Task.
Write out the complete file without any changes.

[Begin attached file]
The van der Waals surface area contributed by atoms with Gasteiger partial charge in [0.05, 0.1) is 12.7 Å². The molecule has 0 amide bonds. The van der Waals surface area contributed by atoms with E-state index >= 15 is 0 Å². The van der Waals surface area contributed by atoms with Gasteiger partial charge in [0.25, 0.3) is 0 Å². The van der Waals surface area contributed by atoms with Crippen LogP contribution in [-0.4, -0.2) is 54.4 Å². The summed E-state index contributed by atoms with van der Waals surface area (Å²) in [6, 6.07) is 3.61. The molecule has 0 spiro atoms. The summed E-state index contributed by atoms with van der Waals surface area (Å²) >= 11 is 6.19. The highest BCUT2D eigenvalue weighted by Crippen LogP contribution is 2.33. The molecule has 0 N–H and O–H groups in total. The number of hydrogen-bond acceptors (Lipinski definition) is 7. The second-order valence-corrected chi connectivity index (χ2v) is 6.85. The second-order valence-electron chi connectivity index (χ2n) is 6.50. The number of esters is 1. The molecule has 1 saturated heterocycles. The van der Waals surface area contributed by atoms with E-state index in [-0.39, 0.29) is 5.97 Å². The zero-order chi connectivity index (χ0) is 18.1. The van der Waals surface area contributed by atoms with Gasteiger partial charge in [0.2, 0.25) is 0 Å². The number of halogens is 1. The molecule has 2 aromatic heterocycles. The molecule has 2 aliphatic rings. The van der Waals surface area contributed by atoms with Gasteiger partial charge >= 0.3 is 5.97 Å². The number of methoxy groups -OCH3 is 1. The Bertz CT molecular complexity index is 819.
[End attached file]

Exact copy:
The van der Waals surface area contributed by atoms with Gasteiger partial charge in [0.05, 0.1) is 12.7 Å². The molecule has 0 amide bonds. The van der Waals surface area contributed by atoms with E-state index >= 15 is 0 Å². The van der Waals surface area contributed by atoms with Gasteiger partial charge in [0.25, 0.3) is 0 Å². The van der Waals surface area contributed by atoms with Crippen LogP contribution in [-0.4, -0.2) is 54.4 Å². The summed E-state index contributed by atoms with van der Waals surface area (Å²) in [6, 6.07) is 3.61. The molecule has 0 spiro atoms. The summed E-state index contributed by atoms with van der Waals surface area (Å²) >= 11 is 6.19. The highest BCUT2D eigenvalue weighted by Crippen LogP contribution is 2.33. The molecule has 0 N–H and O–H groups in total. The number of hydrogen-bond acceptors (Lipinski definition) is 7. The second-order valence-corrected chi connectivity index (χ2v) is 6.85. The second-order valence-electron chi connectivity index (χ2n) is 6.50. The number of esters is 1. The molecule has 1 saturated heterocycles. The van der Waals surface area contributed by atoms with E-state index in [-0.39, 0.29) is 5.97 Å². The zero-order chi connectivity index (χ0) is 18.1. The van der Waals surface area contributed by atoms with Gasteiger partial charge in [0.2, 0.25) is 0 Å². The number of halogens is 1. The molecule has 2 aromatic heterocycles. The molecule has 2 aliphatic rings. The van der Waals surface area contributed by atoms with Gasteiger partial charge >= 0.3 is 5.97 Å². The number of methoxy groups -OCH3 is 1. The Bertz CT molecular complexity index is 819.